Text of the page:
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Leniency Laws For Opiate Addicted Pregnant Mothers

More and more children are being born addicted to opiates. When a expecting mother is addicted to a drug like opiates and does not get help, when the baby is delivered it is already addicted to the drug. This is not the way you want to bring your child into the world, but many mothers fear asking for help because they are afraid they will lose their child to Child Protective Services.

In the state of Michigan, they already have a law known as the Safe Delivery of Newborns act which allows women to turn their babies over to a staff member at any hospital, fire station, police department or emergency service provider. In Michigan you do not have to abandon a child. Michigan is looking into a new law that will protect mothers who are addicted to drugs. It will allow them to turn themselves over to medical care before the babies are born without the fear of losing their child.

In the Blue Water Area and across the state and nation, a rising number of babies are being born addicted to the same drugs that their mothers have become dependent upon. As the growing epidemic of opiate addiction strikes more women, it’s inevitable that more infants will be born addicted to prescription opiates or illicit street drugs such as heroin.

Heroin addiction is a tragedy for anyone. It carries an extra risk for pregnant women and their unborn children. Women addicted to drugs avoid prenatal care, partly out of ignorance but largely out of fear that their drug use will expose themselves to legal jeopardy, and could lead to Child Protective Services sanctions and the loss of parental rights.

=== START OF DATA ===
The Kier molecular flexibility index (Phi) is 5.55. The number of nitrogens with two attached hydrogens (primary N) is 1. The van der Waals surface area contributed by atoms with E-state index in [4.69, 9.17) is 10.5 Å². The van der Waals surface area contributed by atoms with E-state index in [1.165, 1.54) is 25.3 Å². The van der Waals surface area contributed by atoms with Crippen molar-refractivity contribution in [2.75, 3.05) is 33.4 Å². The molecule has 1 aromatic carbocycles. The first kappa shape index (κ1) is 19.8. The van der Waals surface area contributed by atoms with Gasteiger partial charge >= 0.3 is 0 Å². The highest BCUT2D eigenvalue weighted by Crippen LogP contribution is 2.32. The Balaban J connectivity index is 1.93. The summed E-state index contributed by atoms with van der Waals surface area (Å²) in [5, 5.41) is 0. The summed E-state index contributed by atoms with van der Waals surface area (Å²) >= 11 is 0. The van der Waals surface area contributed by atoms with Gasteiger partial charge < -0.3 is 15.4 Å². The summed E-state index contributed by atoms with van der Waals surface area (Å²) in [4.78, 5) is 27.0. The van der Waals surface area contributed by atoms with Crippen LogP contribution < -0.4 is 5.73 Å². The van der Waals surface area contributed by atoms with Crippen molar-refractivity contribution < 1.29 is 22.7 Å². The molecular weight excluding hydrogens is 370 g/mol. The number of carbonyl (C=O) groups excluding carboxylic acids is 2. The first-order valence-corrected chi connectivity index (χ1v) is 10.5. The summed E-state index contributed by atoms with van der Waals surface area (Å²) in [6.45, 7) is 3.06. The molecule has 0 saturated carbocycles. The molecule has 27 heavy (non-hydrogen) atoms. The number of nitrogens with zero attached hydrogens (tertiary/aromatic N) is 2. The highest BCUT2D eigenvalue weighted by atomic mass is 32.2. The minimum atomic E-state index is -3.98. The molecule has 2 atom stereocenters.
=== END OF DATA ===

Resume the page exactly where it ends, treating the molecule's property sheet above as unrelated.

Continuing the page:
CPS defines drug abuse by a pregnant woman as child abuse. That doesn’t automatically mean she will lose custody of her newborn child. The first priority of CPS is always to keep families together, but loss of parental rights is always a possibility.

Such a possibility is dangerous and counterproductive say a wide range of important health organizations, including the American Medical Association, the American Academy of Pediatrics, the American Society on Addiction Medicine and others. They say the main effect of punitive polices is to prompt women to hide drug abuse from the people best able to help them and to avoid prenatal care, which only adds to the burdens their unborn children will bring into the world.

Instead, what’s needed is an approach that stresses education and treatment and that encourages women to participate without threat of sanction or the loss of their child. It's in the best interest of the child for their mother to be clean with the help of medical professionals without the fear of losing the child or facing criminal penalties.


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